What’s the difference between sea salt and rock salt? | casaveneracion.com

What’s the difference between sea salt and rock salt?

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Hello, my name is Connie Veneracion. I cook, I shoot, I write. But I don't do the laundry. I don't like housekeeping very much either... (more about me)

13 Responses

  1. dyna says:

    thanks for the info. spending some of my summer vacations when i was a kid in Neg. Occidental I often see people from nearby bay bay (shorelines) drying out sea water in salt beds. and they sell it cheap like 50 per sack. it was fascinating how they do it.

    • Connie says:

      Wow, that would be a great subject for photography! Just like the Salinas salt spring in Nueva Vizcaya. :)

      • Beth says:

        Ms.Connie, you dont have to go that far to see salt beds.If you go to Cavite City in the height of summer, you will be passing by a few remaining salt beds right before you enter the City.

  2. apple says:

    in a raw food workshop, i got acquainted with the pink himalayan salt and they are actually very good. now, when i feel like indulging i would have a freshly baked bread, butter and the himalayan salt :)

    • Connie says:

      I’ve always wondered why it’s called Himalayan salt when it’s mined some 300 km. from the Himalayas.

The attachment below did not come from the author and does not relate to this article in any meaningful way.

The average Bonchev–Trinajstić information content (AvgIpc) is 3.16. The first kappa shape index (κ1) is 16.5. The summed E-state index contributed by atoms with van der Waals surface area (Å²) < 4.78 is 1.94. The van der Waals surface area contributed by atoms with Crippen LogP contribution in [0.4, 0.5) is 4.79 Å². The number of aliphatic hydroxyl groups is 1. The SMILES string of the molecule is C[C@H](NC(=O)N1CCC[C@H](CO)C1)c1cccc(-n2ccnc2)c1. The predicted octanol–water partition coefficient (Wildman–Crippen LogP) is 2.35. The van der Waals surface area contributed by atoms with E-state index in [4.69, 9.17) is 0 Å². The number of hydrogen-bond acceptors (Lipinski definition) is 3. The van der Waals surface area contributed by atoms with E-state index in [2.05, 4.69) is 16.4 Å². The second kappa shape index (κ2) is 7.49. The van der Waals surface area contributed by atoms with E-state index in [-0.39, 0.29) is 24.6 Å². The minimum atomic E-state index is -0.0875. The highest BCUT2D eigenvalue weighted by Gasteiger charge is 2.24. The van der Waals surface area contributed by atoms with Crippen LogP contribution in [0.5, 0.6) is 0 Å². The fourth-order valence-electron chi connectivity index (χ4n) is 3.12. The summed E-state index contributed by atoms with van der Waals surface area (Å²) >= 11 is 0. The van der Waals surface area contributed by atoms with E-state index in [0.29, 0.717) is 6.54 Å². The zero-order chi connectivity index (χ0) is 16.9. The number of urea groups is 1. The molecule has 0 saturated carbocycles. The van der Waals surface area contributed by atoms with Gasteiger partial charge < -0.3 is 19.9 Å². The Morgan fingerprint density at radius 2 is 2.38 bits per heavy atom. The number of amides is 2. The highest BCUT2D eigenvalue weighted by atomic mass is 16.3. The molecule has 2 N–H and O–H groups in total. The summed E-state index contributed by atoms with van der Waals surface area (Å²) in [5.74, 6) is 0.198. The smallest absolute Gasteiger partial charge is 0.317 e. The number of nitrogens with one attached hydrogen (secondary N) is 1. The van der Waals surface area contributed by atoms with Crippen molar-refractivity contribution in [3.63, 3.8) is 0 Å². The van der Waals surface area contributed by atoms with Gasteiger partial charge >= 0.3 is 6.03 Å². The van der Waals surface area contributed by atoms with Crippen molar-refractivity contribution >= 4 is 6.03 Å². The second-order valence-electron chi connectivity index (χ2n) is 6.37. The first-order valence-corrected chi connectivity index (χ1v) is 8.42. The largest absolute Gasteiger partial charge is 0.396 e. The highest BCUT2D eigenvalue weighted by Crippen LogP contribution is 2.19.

3. Natz SM says:

    There was a time I was obsessed with different kinds of salt that I even asked my relatives and friends from abroad to bring me different types of salt as their pasalubong to me- Hawaiian sea salt, smoked sea salt etc.

    I really couldn’t tell the difference between the taste of the “natural” salts although they were indeed differences in mouth feel- like if you were to sprinkle them on a piece of bread with butter, your could feel the the courser salts.

    In making TOCINO, I remember my Lola specifying the use of plain salt(meaning the salt that had not been fortified with IODINE). Somehow, if one uses iodized salt, the taste of iodine will be evident in the tocino- makes sense so I just follow her instructions.

    I found this article about salt which might interest everybody.


    • Connie says:

      “like if you were to sprinkle them on a piece of bread with butter, your could feel the the courser salts”

      Because they don’t dissolved totally? I’m not so sure I want to bite on undissolved salt.

      • gigi says:

        hmm matry nga ang diff salts.. i have always cooked with table salt, and then after watching some cookery shows, and noticing they use a lot of sea salt or kosher salt, i swapped to sea salt.. i think there is a difference to taste and how they flavor the food?
        uum or should i say spice the food? ano nga ba sya? flavor or spice? hehe sorry out of topic ba? hello ms connie :-)

        • Connie says:

          Table salt, sea salt and rock salt all taste the same to me. Kosher salt is fashionably expensive as the choice of most TV chefs.

  4. David says:

    Thanks for the article, would just like to point out that there’s no conflict in the two statements regarding to the kosher salt. Both state that the term “kosher salt” or “koshering salt” are not referring to the state of the actual salt being kosher (which I’d guess all pure salt is) but rather to the effect the salt has on meats, etc, being that it is an essential part of the process to make them kosher. Thus, “koshering salt” is a more accurate (and less confusing) name for it than just “kosher salt”.

  5. Muriel says:

    According to Iron Chef, kosher salt is for cooking
    and sea salt is for finishing.